“What we place on the shoulders of Dave each Olympics is enormous growth,” said Gary Zenkel, the president of NBC Olympics. One year, he said, there was the transition to high-definition; another year, the addition of selected online streams. This year, for the first time, every single event will be live-streamed on NBCOlympics.com, and a handful will be shown in 3D on a special cable channel.
The volume of video — roughly 325 hours’ worth a day — must be carried to the United States on a complex series of circuits that are diagramed on a wall in NBC’s work space. “We call this the subway map,” Mazza said proudly.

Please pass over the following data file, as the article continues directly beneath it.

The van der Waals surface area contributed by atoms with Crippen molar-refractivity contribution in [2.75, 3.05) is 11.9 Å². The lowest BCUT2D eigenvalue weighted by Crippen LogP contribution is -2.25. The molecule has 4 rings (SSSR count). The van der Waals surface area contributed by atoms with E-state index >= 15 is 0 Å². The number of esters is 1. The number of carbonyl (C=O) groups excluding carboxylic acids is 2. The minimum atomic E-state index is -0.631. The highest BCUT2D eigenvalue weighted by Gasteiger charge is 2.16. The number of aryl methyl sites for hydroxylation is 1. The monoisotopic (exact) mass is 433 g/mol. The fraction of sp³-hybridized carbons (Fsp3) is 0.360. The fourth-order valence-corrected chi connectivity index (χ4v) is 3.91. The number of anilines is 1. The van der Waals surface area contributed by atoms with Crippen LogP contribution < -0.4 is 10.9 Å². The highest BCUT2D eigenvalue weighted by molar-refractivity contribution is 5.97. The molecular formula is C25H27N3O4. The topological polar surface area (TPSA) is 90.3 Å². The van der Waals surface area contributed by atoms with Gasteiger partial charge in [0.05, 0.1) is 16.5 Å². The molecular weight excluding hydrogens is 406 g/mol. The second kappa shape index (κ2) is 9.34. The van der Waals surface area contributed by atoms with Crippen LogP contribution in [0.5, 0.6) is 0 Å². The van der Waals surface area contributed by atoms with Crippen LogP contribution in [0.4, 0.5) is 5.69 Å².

What a difference a decade makes. In Sydney, Australia, for the 2000 Summer Olympics, NBC sent three video feeds, technically called circuits, to the United States. Now it sends 92. They show up as small lines of strings on the diagram, each with a different color name (turquoise, scarlet, taupe, maroon, azure; colors translate well around the world) and a different purpose.
Some key video feeds are named for the British royals: Will is carried across the Atlantic on a separate path from Kate, in case one path is interrupted for any reason. There are backups for the backups, too, including a few satellite paths “in case everything else dies,” Mazza said.
“It all depends on the level of risk,” he said. “If it’s the prime-time show, we could get on the air about six different ways. If it’s the stream of table tennis, there might be a single thread.”